New Castle News

Editorials

May 29, 2014

Our Opinion: Pennsylvania must make adjustments to costly fund

NEW CASTLE — A looming $1 billion hole in the Pennsylvania budget may force lawmakers to take a closer look at pension reform.

And if changes are made — something that’s becoming pretty much a necessity — we expect to see a so-called “hybrid” pension system for commonwealth employees.

While specifics can vary, this system would keep today’s defined benefit plan for current employees. Those hired in the future, however, would be covered by a program akin to a 401(k) individual plan, where benefits are determined mainly by what workers put into it.

Over time, this change would reduce the burden the existing system imposes on taxpayers. The latest actuarial study of the hybrid system indicates it would save billions of dollars.

However, the immediate savings would be non-existent.

For lawmakers looking for a quick fix to their budget woes, that fact should not deter them from pursuing a hybrid plan. Nor should any complaints that a two-tiered system would be unfair to future employees. The fundamental problem with pension costs continues to grow.

Pennsylvania has a remarkably generous pension program for employees. It’s mainly a consequence of the Legislature crafting a cushy pension system for its members.

When other state employees saw the results, they demanded similar treatment. And with no consideration given to taxpayers, the politicians gave it to them.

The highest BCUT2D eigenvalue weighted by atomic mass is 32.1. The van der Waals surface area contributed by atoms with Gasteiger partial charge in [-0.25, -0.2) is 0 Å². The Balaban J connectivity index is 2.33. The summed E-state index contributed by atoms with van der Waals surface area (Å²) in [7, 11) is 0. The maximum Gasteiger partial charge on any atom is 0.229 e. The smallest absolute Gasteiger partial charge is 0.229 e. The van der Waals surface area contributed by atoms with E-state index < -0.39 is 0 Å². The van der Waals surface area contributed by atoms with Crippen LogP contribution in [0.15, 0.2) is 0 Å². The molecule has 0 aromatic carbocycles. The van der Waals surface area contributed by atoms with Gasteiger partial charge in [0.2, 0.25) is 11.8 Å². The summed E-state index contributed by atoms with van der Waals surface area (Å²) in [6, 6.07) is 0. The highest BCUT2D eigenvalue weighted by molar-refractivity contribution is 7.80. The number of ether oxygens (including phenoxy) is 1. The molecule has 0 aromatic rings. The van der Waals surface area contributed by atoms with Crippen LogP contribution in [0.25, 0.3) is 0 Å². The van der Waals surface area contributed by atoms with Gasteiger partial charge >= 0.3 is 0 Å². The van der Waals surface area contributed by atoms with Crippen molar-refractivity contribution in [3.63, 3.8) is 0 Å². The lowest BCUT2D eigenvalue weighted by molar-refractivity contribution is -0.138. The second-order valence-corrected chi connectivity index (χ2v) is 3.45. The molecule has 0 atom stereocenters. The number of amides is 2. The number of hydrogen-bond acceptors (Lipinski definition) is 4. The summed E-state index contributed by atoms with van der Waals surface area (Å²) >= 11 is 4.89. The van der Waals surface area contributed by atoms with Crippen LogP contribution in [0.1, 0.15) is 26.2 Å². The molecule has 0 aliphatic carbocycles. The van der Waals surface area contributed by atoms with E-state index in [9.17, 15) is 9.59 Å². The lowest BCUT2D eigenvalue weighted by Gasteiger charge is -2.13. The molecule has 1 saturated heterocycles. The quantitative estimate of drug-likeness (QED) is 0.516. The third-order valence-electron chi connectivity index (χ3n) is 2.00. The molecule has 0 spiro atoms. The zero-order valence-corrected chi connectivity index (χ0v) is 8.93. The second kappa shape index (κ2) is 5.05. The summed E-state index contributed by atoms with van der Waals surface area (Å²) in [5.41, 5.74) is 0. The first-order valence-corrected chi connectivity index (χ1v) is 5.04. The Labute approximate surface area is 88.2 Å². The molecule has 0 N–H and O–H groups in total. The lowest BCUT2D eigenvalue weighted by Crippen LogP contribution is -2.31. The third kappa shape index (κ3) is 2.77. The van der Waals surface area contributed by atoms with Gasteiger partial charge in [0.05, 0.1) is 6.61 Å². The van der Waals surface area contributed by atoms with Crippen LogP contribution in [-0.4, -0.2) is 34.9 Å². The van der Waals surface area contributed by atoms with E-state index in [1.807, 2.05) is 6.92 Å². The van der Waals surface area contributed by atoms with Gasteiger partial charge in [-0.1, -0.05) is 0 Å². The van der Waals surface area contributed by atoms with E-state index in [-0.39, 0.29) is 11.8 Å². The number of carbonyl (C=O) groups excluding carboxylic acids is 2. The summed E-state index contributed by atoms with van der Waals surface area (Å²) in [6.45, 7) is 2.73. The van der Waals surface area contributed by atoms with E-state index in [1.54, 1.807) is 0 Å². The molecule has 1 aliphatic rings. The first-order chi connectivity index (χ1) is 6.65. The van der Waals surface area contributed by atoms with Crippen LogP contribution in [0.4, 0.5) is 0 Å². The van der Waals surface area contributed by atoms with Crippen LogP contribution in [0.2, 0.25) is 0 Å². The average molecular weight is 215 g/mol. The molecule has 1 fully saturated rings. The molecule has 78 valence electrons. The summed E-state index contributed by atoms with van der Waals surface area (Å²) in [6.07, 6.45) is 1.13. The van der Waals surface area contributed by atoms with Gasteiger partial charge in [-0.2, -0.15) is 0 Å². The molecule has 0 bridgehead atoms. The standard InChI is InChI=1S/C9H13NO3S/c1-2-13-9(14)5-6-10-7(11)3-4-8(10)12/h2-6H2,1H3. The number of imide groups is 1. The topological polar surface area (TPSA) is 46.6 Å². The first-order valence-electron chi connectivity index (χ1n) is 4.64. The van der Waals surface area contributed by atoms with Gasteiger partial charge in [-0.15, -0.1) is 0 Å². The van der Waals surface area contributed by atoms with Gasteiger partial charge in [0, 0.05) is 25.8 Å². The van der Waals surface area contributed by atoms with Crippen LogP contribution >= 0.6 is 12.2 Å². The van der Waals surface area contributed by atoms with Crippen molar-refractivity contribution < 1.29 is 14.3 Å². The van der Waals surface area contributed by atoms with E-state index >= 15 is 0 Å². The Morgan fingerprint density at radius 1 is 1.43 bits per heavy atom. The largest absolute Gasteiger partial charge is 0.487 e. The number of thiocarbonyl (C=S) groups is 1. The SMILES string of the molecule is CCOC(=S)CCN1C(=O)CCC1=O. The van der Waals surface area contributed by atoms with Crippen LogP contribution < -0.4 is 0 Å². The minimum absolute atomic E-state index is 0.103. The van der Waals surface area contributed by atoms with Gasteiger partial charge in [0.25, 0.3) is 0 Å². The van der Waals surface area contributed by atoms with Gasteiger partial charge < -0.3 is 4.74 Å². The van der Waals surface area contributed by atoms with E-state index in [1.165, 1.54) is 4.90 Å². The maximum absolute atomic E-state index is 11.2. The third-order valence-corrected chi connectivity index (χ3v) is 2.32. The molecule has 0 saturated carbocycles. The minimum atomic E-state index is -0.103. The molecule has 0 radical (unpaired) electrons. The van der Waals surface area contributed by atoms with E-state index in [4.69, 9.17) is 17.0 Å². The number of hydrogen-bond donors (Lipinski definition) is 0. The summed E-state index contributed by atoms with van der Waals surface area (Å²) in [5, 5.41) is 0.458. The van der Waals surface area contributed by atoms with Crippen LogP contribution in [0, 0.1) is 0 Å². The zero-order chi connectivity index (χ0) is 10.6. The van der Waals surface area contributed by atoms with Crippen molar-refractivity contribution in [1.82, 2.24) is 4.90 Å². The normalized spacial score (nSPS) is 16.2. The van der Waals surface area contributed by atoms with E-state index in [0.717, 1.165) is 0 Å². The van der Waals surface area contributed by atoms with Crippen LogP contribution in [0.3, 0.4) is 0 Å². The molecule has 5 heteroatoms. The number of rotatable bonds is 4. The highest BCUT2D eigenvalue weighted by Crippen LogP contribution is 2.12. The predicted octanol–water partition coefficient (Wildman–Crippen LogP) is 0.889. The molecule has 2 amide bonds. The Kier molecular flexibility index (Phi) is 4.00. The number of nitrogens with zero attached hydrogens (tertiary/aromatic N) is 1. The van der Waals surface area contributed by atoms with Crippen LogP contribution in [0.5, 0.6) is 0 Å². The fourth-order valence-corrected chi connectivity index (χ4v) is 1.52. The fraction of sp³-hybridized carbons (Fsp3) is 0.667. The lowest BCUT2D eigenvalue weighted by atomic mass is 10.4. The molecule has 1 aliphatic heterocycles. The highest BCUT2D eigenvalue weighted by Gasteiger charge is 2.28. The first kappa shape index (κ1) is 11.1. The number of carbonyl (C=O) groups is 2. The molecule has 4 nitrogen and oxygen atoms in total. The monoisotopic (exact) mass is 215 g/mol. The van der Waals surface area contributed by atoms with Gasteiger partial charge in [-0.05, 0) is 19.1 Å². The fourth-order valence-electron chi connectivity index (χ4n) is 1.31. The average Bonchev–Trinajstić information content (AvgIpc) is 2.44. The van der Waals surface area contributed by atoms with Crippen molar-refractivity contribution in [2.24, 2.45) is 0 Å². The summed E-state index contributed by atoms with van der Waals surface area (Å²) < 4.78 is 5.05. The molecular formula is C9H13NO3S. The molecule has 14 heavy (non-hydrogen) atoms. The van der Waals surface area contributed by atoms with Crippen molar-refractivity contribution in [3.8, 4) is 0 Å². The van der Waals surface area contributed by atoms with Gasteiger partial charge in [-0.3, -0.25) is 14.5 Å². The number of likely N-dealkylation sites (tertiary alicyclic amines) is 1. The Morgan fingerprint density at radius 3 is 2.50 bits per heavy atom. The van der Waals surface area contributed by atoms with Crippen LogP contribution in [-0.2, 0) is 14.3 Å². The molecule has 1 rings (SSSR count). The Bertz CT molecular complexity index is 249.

That’s the problem with defined pension plans. They guarantee a payout regardless of how much money a pension fund earns in its own right. When investments fail to produce, it’s up to taxpayers to cover the shortfall.

And because of Pennsylvania’s pension payouts, the burden on taxpayers never ends.

Gov. Tom Corbett has been pushing pension reform in fits and starts. So far, he has gotten nowhere — in part because he advocated changes to existing pensions. The dubious legality of that move posed significant problems.

But now the governor is showing interest in this hybrid plan, supporting legislation to allow it.

Legally, the plan should pose no problems. Future employees will know going in that they won’t have a guaranteed pension and will instead be responsible for determining their own retirement savings. That’s what happens with many employees in the private sector today.

Yet as we noted, this change will not immediately impact Pennsylvania’s budget shortfall. And existing pension commitments — along with other expenses — have to be met.

Our concern is that the Legislature will ignore the pension issue and limit its actions to immediate budget matters. Lawmakers need to keep the short and long term in mind this year.

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